(1) Disclosures by whistleblowers
(2) Disclosures by workforce members who are victims of a crime
The General Rules "swallow" all of the other rules up to and including Section 164.514. It is the starting point for determining whether or not the PR has been violated. Recall that the PR concerns itself with permissible (or impermissible depending on your perspective) uses and disclosures of protected health information ("PHI"). An organization has many reasons for developing and mastering a methodology for determining whether or not the PR has been violated. For example, if you want to sanction an employee for a PR violation then you better have a consistent methodology that you apply to all employees or you will likely be facing a discrimination law suit. In addition, before you can determine whether or not a Breach has occurred you need to determine whether or not the PR has been violated. If the PR has NOT been violated then there is no Breach by definition. Just to refresh your memory, although we are quite certain that most of you have this memorized by now, there is a three step process/framework used to determine whether or not a Breach has occurred:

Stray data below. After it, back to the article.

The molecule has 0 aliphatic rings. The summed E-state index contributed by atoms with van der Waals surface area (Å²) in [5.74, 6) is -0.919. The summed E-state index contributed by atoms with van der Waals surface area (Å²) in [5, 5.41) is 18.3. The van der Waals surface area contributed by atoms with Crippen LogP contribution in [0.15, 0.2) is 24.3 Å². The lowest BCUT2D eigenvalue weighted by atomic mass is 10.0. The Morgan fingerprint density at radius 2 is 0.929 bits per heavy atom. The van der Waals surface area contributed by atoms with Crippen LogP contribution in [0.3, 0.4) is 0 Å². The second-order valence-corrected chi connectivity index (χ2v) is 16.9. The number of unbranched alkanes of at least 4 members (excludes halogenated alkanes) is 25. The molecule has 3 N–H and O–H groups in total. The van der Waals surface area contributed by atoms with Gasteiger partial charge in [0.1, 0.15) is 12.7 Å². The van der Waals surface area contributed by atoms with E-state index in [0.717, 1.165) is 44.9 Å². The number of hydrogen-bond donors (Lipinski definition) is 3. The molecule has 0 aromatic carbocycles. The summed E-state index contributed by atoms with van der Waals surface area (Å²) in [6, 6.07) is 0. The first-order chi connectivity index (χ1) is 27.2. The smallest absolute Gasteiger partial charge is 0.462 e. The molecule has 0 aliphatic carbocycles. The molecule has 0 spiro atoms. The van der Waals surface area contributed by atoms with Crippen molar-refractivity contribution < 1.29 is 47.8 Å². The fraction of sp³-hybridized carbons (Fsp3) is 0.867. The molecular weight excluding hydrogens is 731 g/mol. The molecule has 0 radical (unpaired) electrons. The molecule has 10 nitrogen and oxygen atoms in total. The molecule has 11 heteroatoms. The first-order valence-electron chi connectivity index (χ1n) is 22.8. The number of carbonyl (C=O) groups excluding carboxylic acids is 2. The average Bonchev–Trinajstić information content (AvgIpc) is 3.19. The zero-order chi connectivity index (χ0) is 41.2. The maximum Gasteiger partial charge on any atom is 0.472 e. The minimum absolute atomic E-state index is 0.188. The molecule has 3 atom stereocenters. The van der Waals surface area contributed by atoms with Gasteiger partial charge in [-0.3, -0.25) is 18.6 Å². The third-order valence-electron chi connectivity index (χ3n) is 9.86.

- Was there an impermissible use or disclosure of unsecured PHI?
- Does an exception to the breach rule apply?
- Is there a low probability that the protected health information was compromised?
Step 1 (in part) asks the question: "Has the PR been violated?" if the answer to this question is NO then there is no need to continue further with the analysis, there has not been a Breach (See our Breach Notification Framework for more information). We are willing to bet "dollars to donuts" that most covered entities do not have a rigorous (or any) methodology for determining when the PR has been violated.
However, lack of a methodology for determining when a PR violation has occurred is the proverbial "tip of the iceberg" vis-a-vis PR compliance (or lack thereof). The biggest part of the rule where covered entities and business associates, both large and small, fall short is in what we call the Patients' Bill of Rights ("PBR"). The PBR encompasses sections 164.520 through 164.528. Section 164.520 is the "Notice of Privacy Practices" and one would think that surely all covered entities comply with this section, but not so. Often (quite often) the world changes and organizations fail to keep pace.